The SAFE approach centres on issues of access, production and use of fuel in crisis settings, and typically involves the use of fuel-efficient stoves, fuel-saving cooking practices, alternative fuels, and/or other measures to reduce the need for fuelwood.
In 2013, for example, in a SAFE project funded by the Government of Japan, FAO worked with communities in Yei County, South Sudan to address their energy and woodfuel needs. Implemented in collaboration with a local partner, the Kagelu Forestry Training Centre (KFTC), the project not only provided men and women with efficient equipment to feed themselves and their families, it also contributed to a reduction in fuelwood consumption, a reduction of women’s work burden and decreased exposure to potential risks such as assault and rape.
Learning by doing: a participatory process
People from the communities chose, from among themselves, a group of 20 women to receive training in the construction of fuel-efficient mudstoves, using locally-available materials such as clay and anthill soils, bricks, sticks, scrap metal and water.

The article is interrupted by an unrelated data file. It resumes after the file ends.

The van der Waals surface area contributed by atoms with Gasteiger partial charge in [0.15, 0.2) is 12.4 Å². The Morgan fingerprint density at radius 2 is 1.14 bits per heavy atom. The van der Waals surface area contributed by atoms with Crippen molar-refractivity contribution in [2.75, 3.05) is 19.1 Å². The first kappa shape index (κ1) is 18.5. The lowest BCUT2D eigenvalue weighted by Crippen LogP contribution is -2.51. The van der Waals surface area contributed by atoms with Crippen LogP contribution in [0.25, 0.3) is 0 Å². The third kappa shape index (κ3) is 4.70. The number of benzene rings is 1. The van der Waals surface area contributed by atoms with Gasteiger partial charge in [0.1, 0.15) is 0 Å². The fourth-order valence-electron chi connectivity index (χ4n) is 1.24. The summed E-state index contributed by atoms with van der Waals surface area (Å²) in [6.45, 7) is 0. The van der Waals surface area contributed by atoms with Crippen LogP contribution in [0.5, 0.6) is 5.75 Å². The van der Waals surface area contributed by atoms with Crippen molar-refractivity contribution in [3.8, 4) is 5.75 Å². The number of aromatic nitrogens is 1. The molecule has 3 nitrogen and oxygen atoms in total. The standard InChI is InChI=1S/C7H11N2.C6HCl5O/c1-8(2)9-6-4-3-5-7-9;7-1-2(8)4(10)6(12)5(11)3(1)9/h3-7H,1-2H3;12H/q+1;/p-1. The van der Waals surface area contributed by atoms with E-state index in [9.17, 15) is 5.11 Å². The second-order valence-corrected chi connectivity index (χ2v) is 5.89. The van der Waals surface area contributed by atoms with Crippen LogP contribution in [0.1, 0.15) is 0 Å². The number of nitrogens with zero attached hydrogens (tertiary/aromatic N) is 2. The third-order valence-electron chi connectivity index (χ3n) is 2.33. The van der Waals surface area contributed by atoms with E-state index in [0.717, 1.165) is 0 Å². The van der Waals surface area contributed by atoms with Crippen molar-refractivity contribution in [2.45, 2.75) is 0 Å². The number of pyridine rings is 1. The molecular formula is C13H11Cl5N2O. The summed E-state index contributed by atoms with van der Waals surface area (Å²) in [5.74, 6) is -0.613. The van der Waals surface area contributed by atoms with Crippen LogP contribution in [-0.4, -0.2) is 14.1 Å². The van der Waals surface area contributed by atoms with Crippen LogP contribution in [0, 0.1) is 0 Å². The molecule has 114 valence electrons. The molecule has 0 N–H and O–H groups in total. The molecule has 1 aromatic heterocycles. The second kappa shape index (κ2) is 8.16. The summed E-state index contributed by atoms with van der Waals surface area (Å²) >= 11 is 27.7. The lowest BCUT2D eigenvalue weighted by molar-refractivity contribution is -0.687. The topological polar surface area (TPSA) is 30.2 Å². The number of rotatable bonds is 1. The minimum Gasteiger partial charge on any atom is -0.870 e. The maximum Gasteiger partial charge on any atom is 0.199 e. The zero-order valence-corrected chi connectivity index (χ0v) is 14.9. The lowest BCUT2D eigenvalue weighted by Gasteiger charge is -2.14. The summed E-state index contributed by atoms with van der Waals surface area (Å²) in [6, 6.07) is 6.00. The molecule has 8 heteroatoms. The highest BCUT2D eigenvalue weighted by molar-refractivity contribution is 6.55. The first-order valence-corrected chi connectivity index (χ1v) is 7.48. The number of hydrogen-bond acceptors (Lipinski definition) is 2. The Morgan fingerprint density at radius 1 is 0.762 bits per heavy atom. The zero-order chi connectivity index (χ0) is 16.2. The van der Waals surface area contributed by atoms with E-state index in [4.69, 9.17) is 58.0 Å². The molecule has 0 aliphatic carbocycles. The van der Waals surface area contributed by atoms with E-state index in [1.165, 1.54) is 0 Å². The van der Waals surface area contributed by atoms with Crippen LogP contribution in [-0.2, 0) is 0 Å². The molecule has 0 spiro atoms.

The stoves were built using flexible designs developed with the participation of the women, as well as with input from the communities. As a result, two different models were developed: a portable ceramic charcoal stove and a stationary mud/brick stove. The fixed or stationary stoves, designed to function with both firewood and charcoal, were built directly into people’s homes, and often included a chimney to draw smoke out of the house, minimizing indoor air pollution and toxic smoke inhalation.
The women learned by first observing the production process and then building the stoves themselves. They were taught how to prepare the mud bricks for stove construction, making a durable foundation in the kitchen. They also learned stove maintenance and improved wood handling techniques. Thanks to the training-of-trainers approach, the women were then able to pass their new skills on to others in the community. Working together with help from FAO and KFTC, they constructed and delivered a total of 1500 stoves to vulnerable households in camps, settlements and host communities in Yei County.